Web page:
I have been on an absolute owl tear lately. I have found and photographed Northern Pygmy Owl and Great Gray Owl along the Bitterroot River. I accompanied owl researcher Denver Holt on one of his owl trapping/banding field days where I got up close and personal with a Long-eared Owl. All of these experiences have serviced to only ramp up my owl lust. When the sun fades I the evening, I am not thinking about crawling into a warm and cozy bed, I want to be out in the dark and cold listening to Boreal Owls at some high mountain pass. If you were to ask my partner, I am sure she will tell you I have gone a bit around the bend in my quest for owls.
So, what does a confirmed owl nut do when he is not chasing owls? That’s easy, he reads about owls from around the globe, and starts to daydream about fantasy birding trips. Heimo Mikkola’s Owls of the World: A Photographic Guide from Firefly Books is the perfect gateway book for this type of dreaming.
The guide covers all extant owl species in the world, which is such an overwhelming undertaking. The species accounts are thorough and well-written. However, it is the images that separate this guide from others. I cannot imagine the hours of researching it took to obtain images of living birds for almost all of the world’s owl species.
My recommendation is to run, not walk, and get this guide (or better yet click on the Amazon link below, and have it delivered). Mikkola places the entirety of the owl family into an easily digestible format that I have personally gone through several times. I now have a new favorite owl, the Hume’s Owl of the Arabian Peninsula. Its orange eyes and desert-like coloration really put the hook in me. Look on page 312, and you will see for yourself.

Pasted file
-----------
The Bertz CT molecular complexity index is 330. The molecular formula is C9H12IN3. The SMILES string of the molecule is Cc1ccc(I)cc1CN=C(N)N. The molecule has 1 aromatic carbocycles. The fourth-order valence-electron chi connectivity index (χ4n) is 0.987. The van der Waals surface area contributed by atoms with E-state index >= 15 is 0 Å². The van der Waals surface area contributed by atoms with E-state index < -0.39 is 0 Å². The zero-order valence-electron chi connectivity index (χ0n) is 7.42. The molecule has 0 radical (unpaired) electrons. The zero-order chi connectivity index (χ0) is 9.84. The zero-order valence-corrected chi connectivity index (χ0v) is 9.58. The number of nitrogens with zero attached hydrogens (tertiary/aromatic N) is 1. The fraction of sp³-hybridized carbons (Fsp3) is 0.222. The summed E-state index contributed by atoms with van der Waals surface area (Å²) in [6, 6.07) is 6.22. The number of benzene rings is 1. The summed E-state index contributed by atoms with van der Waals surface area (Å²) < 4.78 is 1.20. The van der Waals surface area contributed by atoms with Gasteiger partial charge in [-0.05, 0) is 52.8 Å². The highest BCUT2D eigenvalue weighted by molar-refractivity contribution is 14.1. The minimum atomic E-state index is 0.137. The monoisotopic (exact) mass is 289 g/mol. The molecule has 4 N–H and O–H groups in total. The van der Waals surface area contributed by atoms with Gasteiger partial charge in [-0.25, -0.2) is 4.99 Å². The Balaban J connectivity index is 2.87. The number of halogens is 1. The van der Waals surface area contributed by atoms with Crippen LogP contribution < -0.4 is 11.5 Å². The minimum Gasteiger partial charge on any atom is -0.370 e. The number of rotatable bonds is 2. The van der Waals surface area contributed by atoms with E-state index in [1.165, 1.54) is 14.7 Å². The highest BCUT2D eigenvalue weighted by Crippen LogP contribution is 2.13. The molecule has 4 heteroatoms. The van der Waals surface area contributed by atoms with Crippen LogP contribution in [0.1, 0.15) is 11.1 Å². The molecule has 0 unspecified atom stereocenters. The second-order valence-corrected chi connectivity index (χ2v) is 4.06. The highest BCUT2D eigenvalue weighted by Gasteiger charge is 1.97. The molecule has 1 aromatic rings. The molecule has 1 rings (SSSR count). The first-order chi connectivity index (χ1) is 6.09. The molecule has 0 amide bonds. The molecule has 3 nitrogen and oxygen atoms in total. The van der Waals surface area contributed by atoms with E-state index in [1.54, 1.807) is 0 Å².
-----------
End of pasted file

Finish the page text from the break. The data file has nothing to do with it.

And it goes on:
A complete guide to identifying the world's owls.
Photographers spend hours waiting to capture them and birders seek them out with determination, but owls have been tough to identify--until now.
Owls of the World is the ultimate resource dedicated to the identification of these charismatic birds of prey. Dozens of the world's finest photographers have contributed 750 spectacular photographs covering all of the world's 249 species of owls.
The photos are accompanied by detailed text describing:
Owls are shown as adults from a perspective that clearly shows markings which assist in identification. Photographs of similar-looking species are included where identification is particularly difficult.
For photographers, birders, naturalists, researchers and any fan of these birds, Owls of the World is the definitive work on species identification. It is also a comprehensive encyclopedia for reference and leisure reading. No bookshelf should be without it.